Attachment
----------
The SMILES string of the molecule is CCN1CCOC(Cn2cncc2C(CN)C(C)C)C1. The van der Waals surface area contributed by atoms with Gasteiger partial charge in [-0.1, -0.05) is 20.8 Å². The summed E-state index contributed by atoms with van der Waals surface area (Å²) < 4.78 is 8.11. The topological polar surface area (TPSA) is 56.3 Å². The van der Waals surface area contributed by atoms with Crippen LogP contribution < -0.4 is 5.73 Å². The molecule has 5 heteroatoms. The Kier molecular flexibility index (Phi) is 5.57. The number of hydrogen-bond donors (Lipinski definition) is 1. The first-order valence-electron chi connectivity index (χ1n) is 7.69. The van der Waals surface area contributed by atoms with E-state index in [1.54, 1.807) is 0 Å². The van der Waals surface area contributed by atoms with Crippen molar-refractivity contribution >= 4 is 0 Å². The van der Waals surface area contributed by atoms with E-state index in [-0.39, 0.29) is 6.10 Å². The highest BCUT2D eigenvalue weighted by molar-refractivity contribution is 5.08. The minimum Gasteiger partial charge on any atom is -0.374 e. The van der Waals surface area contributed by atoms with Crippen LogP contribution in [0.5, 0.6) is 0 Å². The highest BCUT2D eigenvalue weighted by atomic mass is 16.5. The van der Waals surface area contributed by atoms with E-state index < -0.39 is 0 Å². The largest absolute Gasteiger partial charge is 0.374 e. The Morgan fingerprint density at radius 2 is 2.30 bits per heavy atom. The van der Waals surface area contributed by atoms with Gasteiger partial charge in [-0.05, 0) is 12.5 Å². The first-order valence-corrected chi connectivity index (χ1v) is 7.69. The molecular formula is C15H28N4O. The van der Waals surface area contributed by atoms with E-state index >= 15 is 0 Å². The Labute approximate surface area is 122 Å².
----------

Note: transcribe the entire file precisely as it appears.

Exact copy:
The SMILES string of the molecule is CCN1CCOC(Cn2cncc2C(CN)C(C)C)C1. The van der Waals surface area contributed by atoms with Gasteiger partial charge in [-0.1, -0.05) is 20.8 Å². The summed E-state index contributed by atoms with van der Waals surface area (Å²) < 4.78 is 8.11. The topological polar surface area (TPSA) is 56.3 Å². The van der Waals surface area contributed by atoms with Crippen LogP contribution < -0.4 is 5.73 Å². The molecule has 5 heteroatoms. The Kier molecular flexibility index (Phi) is 5.57. The number of hydrogen-bond donors (Lipinski definition) is 1. The first-order valence-electron chi connectivity index (χ1n) is 7.69. The van der Waals surface area contributed by atoms with E-state index in [1.54, 1.807) is 0 Å². The van der Waals surface area contributed by atoms with Crippen molar-refractivity contribution >= 4 is 0 Å². The van der Waals surface area contributed by atoms with E-state index in [-0.39, 0.29) is 6.10 Å². The highest BCUT2D eigenvalue weighted by molar-refractivity contribution is 5.08. The minimum Gasteiger partial charge on any atom is -0.374 e. The van der Waals surface area contributed by atoms with Crippen LogP contribution in [0.5, 0.6) is 0 Å². The highest BCUT2D eigenvalue weighted by atomic mass is 16.5. The van der Waals surface area contributed by atoms with E-state index < -0.39 is 0 Å². The largest absolute Gasteiger partial charge is 0.374 e. The Morgan fingerprint density at radius 2 is 2.30 bits per heavy atom. The van der Waals surface area contributed by atoms with Gasteiger partial charge in [-0.05, 0) is 12.5 Å². The first-order valence-corrected chi connectivity index (χ1v) is 7.69. The molecular formula is C15H28N4O. The van der Waals surface area contributed by atoms with E-state index >= 15 is 0 Å². The Labute approximate surface area is 122 Å².